Fluorescence Digital Image Gallery

Madin-Darby Canine Kidney Epithelial Cells (MDCK)

Epithelial tissue serves as a selectively permeable barrier in vivo, separating biological fluids that differ in chemical composition. This important function requires the presence of sealing junctions, termed tight junctions in vertebrates, which effectively bind adjacent cells together into a selective barricade. Tight junctions enable epithelial cells to function as barriers to the diffusion of most proteins, lipids, carbohydrates, and biochemicals, while simultaneously allowing penetration for a specific group of similar species. When visualized in the microscope, tight junctions appear to be composed of an interconnected network of sealing strands that completely encircle the apical portion of each cell in a sheet of epithelia. Intracellular peripheral membrane components known as ZO proteins (derived from the alternate term for a tight junction, zona occludens) serve to anchor junction strands to the actin cytoskeleton.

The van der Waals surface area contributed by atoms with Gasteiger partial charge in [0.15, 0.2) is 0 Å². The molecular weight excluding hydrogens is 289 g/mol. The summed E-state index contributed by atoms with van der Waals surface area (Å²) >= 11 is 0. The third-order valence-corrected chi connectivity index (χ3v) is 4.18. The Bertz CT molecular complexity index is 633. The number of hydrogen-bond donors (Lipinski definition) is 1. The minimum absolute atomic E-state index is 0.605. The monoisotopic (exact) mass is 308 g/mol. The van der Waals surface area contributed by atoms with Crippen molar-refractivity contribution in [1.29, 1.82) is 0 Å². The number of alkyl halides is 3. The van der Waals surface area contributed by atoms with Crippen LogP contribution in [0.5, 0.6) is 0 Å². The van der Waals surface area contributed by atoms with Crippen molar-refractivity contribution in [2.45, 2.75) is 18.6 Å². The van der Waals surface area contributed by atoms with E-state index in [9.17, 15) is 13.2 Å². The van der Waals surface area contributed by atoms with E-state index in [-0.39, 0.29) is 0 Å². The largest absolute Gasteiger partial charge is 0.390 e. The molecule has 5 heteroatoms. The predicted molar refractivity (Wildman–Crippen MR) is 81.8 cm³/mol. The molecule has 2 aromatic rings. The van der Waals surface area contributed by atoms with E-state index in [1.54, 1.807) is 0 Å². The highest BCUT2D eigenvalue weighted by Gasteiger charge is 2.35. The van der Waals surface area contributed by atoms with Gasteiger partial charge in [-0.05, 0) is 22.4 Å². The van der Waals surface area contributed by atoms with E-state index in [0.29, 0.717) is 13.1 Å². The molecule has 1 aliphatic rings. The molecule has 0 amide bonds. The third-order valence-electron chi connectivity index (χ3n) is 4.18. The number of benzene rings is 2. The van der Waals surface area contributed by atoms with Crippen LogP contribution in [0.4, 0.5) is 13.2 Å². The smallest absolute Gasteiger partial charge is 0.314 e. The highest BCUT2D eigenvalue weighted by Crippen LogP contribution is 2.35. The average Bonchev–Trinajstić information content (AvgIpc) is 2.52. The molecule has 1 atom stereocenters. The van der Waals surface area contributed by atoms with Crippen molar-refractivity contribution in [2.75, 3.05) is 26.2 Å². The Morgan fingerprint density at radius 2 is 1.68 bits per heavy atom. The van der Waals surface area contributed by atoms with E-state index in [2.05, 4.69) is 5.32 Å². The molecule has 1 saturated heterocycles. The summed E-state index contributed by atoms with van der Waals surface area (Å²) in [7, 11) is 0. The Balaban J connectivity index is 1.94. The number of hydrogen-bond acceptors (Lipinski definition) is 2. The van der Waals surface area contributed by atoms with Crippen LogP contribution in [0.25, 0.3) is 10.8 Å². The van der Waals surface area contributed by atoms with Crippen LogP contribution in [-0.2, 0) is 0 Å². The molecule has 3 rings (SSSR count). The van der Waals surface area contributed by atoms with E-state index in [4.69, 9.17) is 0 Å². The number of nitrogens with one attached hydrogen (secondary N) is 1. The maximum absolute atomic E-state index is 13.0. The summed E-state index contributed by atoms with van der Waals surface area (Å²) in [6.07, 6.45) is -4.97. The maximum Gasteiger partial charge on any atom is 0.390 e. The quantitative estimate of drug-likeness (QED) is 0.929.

The tight junction protein ZO-3 was visualized in the digital image presented above by immunofluorescence in a confluent culture of MDCK cells. Rabbit anti-ZO-3 antibodies targeting the protein were tagged with goat-anti rabbit secondary Fab fragments conjugated to the cyanine dye, Cy3. The nuclei were counterstained with the DNA-specific fluorophore DAPI. Images were recorded in grayscale with a QImaging Retiga Fast-EXi camera system coupled to an Olympus BX-51 microscope equipped with bandpass emission fluorescence filter optical blocks provided by Omega Optical. During the processing stage, individual image channels were pseudocolored with RGB values corresponding to each of the fluorophore emission spectral profiles.

View a smaller image of the Madin-Darby canine kidney epithelial (MDCK) cells.

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